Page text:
Don’t get me wrong. The two aren’t mutually exclusive. You can be a backpacker and still be a digital nomad, but backpackers are rarely professional in the sense that they need certain creature comforts and modern amenities to keep their business rolling. And, most backpackers are rarely interested in making sure they have connectivity, health coverage, backup plans, secondary passports, international investments and establishing long-term networks for business and family reasons. Instead, they are more focused on just “exploring the moment”, even if that means no connectivity and continual hostel (no pun intended) conditions for the length of the backpacking journey.

Hostel in Villa de Levya, Colombia

Hostel in Villa de Levya, Colombia

Backpackers feel at home in hostels, preferring to make their way country to country without any long-term requirements. Professional expats are there for immersion travel, investments, secondary residencies and passports and medical tourism and cheap schools for their kids. They are there to save money, to explore a culture, to experience cultural immersion and see every little nook and cranny a place has to offer. Backpackers stay for a night, or maybe a few nights, before moving onto the next hostel in the next city or country, continually on the go.

While this is nomadic by its very nature, it lacks the structure of a long-term plan. That’s not to say you can’t have a long-term plan and be a backpacker; I’m talking in generalist terms here. Backpackers tend to be those types of people who don’t really have a plan. They are wanderers, vagabonds (not in the criminal sense) without a home, continual nomads who are drifting from place to place without any real purpose other than to “explore”. And that’s certainly one way to see the world.

Professional expats, on the other hand, are looking at long-term apartments where they can get the best bang for their buck; they are looking at how long it will take to get access to the universal healthcare plan, how long until the new passport, how long until they can open up a local bank account, where they can store gold, how they can purchase property, where they can invest and who they can make business deals with. It’s about living an upper middle class or lower upper class existence on the cheap (at least compared to U.S. standards) so that you can reap the most rewards in terms of business.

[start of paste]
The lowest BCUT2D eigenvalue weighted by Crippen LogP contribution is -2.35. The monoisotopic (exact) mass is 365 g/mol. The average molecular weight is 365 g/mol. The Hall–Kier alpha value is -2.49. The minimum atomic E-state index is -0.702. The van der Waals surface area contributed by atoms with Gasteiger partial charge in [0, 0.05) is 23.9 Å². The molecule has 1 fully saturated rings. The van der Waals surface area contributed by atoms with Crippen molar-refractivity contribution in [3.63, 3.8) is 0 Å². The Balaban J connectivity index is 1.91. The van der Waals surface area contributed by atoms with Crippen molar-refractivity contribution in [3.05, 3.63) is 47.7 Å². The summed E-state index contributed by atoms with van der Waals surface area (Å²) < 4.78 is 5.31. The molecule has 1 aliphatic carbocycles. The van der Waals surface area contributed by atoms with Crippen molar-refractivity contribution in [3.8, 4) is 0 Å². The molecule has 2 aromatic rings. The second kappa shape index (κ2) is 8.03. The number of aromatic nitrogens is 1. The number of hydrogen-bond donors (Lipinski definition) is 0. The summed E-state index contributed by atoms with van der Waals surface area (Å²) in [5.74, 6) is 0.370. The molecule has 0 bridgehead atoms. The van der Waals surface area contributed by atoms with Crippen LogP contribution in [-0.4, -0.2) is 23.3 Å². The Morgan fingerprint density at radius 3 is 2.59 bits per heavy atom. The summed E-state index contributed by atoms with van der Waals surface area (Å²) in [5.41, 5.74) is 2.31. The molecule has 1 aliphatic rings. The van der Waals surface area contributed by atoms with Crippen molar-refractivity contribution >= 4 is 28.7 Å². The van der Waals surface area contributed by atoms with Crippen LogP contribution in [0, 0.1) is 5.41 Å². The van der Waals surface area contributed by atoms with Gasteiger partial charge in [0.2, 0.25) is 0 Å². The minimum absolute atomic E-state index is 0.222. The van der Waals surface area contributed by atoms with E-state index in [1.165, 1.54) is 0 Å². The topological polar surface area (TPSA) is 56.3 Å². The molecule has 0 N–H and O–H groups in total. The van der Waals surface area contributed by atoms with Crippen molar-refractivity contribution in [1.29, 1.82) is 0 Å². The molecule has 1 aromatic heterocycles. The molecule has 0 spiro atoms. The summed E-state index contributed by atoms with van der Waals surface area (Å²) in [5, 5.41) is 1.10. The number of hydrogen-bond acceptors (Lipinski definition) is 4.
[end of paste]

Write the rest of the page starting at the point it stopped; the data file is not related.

Before you set out on the road you will have to make a decision as to which type of digital nomad you are going to be: a professional or a backpacker. They both enjoy culture and adventure and travel…they just do it in two very different ways. With that being said…which type of traveler are you, or which type do you want to be when you eventually make the transition into the location independent lifestyle?

You can see the entire 187 pictures in our Villa de Levya album over at our Facebook Page. 

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Live Like a Local in Bogota, Colombia

Posted by | Colombia, Live Like a Local, Quality of Life, Traveling Tips | No Comments

After three weeks of schedule delays due to my recent writing project with Dremel (what can I say, it was a big project!), I finally put the finishing touches on the Live Like a Local guide for Bogota, Colombia.

That wraps up the third guide for Marginal Boundaries. It’s been a great ride so far and I’m moving into my fifth year as a location independent/digital nomad traveler with a semi-permanent base of operations here in Cancun. There’s a huge update coming in the newsletter that is scheduled for this weekend, so stay tuned there for more information on what’s coming down the pipeline for 2012!

In the meantime, don’t forget to pop on over to the Facebook page and get involved in the discussions there, plus set up some additional revenue streams by selling one (or all three) of our guides on your website/blog/newsletter/Facebook page or whatever you like :) You can find more information about our 50% affiliate program by clicking on the link at the top of the page or here.

Thanks again for your continued support! 2012 is shaping up to be the best year yet, and I’m looking forward to getting the Marginal Boundaries headquarters set up here in Cancun for some immersion programs that are coming down the pipeline along with everything else. Sign up for the newsletter so you can stay tuned with what’s going on in the Marginal Boundaries community!

Cheers, everyone

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Night out in Bogota

The friendliness of Colombians

Posted by | Colombia, Live Like a Local, Quality of Life, Traveling Tips | 2 Comments

Today was the day I needed to prepare all of my things for going to DAS, the Departamento Administrativo de Seguridad for Colombia. They are basically the gatekeepers for immigration into the country. As a foreigner, for any stays beyond 60 days you are required to go into the nearest office and apply for an extension on your passport; you are allowed to stay up to 6 months out of a year on your passport alone without a visa, but they usually only give you 45-60 day increments unless you are incredibly lucky upon arrival at the airport and can get a nice immigration officer to give you 90 days up front…which I did not, despite having a return ticket. In my case, they only gave me 30 days, so I have to go in this week to file for an extension. Part of that means going to a clinic and getting a piece of paper with your blood type on it, as that is one of the requirements for filing an extension.